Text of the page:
The price of Palladium in 2017 increased by 56,2% exceeding the threshold of $1,099. This increase occurred due to factors such as the weakness of the dollar (which favors demand) and the increase in demand for the production of catalysts in vehicle mufflers.
Aluminum was the second best performer, which followed the Chinese policies that are pushing to limit polluting products coupled with USA politics where Trump renegotiated the NAFTA agreements (North American Free Trade Agreement) with the objective to limit the dumping of aluminum in the USA.
Copper follows aluminum, experiencing the best year since 2010, after years of overproduction. Companies such as Glencore and Rio Tinto are taking advantage of the scarcity of metals and will increase production to meet greater demand for the manufacturing of electric cars.
Zinc joined the race, reaching the highest level in the past decade. Its increase occurred after the publication of data highlighting the supply shortage by a decline in LME inventories.
Nickel has grown by 22%, which can be explained by the demand for the use in electric batteries.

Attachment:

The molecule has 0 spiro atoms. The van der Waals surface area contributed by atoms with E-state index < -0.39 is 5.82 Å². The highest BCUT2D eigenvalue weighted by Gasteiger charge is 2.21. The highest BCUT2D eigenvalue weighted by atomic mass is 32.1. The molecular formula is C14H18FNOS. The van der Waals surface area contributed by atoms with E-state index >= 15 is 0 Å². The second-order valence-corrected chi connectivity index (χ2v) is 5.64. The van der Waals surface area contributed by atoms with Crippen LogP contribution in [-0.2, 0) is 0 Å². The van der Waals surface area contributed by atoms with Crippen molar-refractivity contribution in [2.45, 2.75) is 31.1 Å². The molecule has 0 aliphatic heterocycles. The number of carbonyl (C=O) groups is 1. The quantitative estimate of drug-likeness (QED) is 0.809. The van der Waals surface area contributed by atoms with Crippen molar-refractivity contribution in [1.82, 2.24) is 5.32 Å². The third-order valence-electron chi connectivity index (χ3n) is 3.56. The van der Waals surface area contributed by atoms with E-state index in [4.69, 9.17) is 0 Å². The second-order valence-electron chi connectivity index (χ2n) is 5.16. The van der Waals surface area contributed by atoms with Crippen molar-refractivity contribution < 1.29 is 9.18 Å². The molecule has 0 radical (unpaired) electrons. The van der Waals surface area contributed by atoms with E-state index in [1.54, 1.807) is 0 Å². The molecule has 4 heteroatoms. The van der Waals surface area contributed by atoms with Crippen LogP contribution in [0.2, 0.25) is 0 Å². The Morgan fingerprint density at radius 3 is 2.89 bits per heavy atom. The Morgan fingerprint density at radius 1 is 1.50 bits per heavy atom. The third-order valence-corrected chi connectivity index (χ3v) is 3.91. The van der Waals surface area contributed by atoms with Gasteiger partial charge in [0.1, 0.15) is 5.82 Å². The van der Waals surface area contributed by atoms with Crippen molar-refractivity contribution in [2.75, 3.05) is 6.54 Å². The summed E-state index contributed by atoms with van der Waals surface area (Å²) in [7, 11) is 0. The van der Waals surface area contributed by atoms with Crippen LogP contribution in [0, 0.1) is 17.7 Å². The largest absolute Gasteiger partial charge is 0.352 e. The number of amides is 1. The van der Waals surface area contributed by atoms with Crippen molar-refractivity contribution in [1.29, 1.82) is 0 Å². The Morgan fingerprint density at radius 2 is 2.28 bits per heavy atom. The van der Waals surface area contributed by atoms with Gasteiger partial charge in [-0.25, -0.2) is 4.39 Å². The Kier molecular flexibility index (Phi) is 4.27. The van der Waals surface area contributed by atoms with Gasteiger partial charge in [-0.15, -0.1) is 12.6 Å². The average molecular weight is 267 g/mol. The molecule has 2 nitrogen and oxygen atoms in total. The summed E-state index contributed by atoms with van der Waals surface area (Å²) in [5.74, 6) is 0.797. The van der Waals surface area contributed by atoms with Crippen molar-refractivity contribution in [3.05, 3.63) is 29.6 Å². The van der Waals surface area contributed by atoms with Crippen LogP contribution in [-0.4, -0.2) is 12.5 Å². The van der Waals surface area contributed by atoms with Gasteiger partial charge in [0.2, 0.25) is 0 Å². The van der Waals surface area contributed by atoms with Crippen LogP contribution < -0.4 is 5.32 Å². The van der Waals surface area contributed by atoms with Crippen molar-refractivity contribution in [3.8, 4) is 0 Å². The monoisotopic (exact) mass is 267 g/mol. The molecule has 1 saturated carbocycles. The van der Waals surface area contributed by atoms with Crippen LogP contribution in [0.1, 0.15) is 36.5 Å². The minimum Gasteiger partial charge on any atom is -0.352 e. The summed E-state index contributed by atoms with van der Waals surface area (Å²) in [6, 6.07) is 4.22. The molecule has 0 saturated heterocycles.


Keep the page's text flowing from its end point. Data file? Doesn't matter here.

Gold had a double-digit growth this year despite being overshadowed by the equity market rally. The market is now expecting a decline in the coming months, given the continued global growth and future increase in rates from the Fed, coupled with the absence of serious geopolitical risk.
Platinum has had a controversial trend, influenced above all by mining developments in South Africa. The platinum market has been in decline in the recent years, and is not showing signs of recovery. This is due to the increase in demand for electric vehicles, which do not require a catalytic converter like mufflers from traditional vehicles.
Tin was the metal characterized by the worst trend this year. It was below 5,6%, and the fall was mainly due to the expectations of weaker demands from China; now the market is becoming less liquid, with decreasing volumes.